A disbarred lawyer who stole more than $1 million from vulnerable former clients brought shame upon herself and the legal profession, a Nassau judge said Thursday while sentencing her to prison.

Janice Jessup, 68, of Baldwin and Charlotte, North Carolina, got 3 to 9 years behind bars for schemes authorities said involved stealing from an elderly woman and a woman with multiple sclerosis.

“You say you’re not a bad person, but you are a thief,” acting State Supreme Court Justice Jerald Carter told Jessup in Nassau County Court.

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Prosecutors said Jessup spent the money on herself and her family, including buying a vintage Corvette and supporting the limo business of the man she was married to at the time.

Assistant District Attorney Brian Heid told the judge Jessup’s crimes “struck at the heart of the judicial system.”

As part of a January plea bargain, Jessup had admitted to ripping off more than $1.1 million from a disabled woman who’d owned land that the government seized in an eminent domain case and used for a New Cassel community center.

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That crime between 2008 and 2010 involved an impostor, working with Jessup, who posed as the victim to fool a court official during home visits aimed at investigating the victim’s health and whether she’d consent to the money’s release to Jessup.

The district attorney’s office identified the impostor Thursday as the victim’s sister — the same person who brought the initial complaint against Jessup — but wouldn’t say if that woman would face prosecution.

Jessup also previously took responsibility for getting a power of attorney document “purportedly bearing the signature” of a reverse mortgage client, before stealing about $84,000 in 2012 from the woman — who was in a nursing home.

Nassau District Attorney Madeline Singas said in a prepared statement that Jessup “intentionally targeted vulnerable people” and will now be punished with “a lengthy prison sentence.”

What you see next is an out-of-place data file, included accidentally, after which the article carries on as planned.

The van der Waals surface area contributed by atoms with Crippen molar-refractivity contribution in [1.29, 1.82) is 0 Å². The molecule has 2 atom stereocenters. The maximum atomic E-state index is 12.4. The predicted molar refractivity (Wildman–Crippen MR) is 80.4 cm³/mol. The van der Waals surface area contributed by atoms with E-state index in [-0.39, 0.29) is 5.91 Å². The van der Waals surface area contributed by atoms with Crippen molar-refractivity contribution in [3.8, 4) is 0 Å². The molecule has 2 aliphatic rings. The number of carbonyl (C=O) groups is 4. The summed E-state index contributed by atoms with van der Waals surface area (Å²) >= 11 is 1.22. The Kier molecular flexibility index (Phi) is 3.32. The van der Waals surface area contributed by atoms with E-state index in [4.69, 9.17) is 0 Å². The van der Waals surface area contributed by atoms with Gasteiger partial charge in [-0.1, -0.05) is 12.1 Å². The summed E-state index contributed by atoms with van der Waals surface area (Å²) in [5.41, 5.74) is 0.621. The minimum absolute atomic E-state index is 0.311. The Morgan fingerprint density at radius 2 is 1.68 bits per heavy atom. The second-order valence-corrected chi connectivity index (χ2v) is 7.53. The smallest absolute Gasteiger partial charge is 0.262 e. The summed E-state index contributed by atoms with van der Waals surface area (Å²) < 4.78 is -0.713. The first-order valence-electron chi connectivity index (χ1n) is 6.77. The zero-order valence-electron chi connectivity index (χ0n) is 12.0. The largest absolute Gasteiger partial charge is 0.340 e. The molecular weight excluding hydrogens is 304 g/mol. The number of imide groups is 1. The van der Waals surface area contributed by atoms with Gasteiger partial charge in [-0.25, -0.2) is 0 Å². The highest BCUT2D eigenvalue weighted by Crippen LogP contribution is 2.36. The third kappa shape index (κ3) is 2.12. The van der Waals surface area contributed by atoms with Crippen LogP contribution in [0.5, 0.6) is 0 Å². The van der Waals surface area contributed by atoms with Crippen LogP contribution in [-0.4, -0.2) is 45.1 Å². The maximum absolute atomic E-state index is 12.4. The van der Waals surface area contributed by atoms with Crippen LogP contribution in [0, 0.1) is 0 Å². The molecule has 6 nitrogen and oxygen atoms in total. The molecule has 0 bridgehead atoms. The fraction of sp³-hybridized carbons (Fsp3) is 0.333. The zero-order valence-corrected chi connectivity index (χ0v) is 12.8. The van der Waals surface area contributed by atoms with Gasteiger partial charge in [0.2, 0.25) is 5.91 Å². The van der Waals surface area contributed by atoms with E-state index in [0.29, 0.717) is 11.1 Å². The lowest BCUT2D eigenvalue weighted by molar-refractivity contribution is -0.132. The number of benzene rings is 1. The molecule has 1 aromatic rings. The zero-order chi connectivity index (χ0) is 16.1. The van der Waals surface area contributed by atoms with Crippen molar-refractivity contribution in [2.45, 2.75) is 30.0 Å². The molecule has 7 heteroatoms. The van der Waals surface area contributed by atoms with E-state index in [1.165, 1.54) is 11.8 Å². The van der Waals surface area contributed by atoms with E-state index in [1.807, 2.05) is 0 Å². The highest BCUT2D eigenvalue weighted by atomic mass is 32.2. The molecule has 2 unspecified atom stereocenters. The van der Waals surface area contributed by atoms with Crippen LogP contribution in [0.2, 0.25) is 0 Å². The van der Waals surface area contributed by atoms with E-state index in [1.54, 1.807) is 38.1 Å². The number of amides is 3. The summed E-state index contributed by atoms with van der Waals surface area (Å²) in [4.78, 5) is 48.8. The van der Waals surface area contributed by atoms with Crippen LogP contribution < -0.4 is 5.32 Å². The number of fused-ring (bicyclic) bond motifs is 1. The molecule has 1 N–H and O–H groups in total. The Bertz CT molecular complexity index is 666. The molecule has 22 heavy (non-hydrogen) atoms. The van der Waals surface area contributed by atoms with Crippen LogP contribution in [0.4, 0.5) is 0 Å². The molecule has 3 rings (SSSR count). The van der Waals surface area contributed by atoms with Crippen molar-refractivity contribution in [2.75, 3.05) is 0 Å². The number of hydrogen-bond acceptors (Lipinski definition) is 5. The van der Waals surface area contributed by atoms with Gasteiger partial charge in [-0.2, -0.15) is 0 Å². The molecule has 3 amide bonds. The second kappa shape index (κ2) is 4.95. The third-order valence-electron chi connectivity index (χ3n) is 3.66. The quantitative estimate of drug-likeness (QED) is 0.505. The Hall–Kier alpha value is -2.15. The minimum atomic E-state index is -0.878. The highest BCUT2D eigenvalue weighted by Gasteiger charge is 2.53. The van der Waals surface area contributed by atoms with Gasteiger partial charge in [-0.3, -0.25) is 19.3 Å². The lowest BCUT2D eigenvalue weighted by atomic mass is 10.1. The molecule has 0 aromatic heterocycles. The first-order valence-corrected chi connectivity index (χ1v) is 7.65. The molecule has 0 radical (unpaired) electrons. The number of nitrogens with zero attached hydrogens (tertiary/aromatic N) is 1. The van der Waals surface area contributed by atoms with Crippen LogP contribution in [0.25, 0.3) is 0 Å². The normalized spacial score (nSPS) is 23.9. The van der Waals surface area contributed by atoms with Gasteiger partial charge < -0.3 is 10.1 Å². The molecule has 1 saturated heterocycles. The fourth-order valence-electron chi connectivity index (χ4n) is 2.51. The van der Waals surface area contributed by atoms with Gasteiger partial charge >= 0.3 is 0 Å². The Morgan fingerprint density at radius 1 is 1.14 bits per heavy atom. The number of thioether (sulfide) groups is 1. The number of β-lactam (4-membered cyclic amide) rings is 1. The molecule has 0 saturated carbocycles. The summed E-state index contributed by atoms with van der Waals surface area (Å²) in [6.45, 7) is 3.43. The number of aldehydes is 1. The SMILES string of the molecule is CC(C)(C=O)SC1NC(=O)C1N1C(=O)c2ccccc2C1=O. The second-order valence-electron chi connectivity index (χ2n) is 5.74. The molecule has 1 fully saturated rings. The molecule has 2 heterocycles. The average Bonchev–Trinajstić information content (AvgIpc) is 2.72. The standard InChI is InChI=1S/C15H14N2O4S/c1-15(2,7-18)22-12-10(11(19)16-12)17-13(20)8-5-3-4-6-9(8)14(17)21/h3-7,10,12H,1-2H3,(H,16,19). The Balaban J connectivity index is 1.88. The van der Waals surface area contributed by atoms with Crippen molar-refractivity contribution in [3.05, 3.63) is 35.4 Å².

Separately, Jessup lost her law license in 2010 after facing more than a dozen professional misconduct allegations.

While ordering Jessup to pay back what she stole, Carter said Thursday he knew she couldn’t do so and added that “remorse without any restitution is hollow.”

Jessup’s attorney, James Pascarella, said the defendant had expressed great remorse, lived most of her life as a good person, and was in an abusive marriage when she took the money.

But the judge later addressed the lawyer’s reference to Jessup’s lack of a criminal record by saying John Wilkes Booth didn’t have a record either before he assassinated President Abraham Lincoln.

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“That did not make him any less culpable,” Carter said.

The judge also responded to a complaint Thursday about Jessup allegedly getting poor medical care at Nassau’s jail while suffering from conditions including diabetes and coronary artery disease.

Carter lowered Jessup’s bail after her April 2015 arrest — allowing her to get out of jail — after she reported not getting medication for several days despite his instructions. Her attorney asked for her transfer to state prison to be expedited due to health concerns.

“One thing that you can be sure of . . . If they’re treating you that badly and they’re not doing what they’re supposed to do, the situation changes radically upstate,” Carter said Thursday.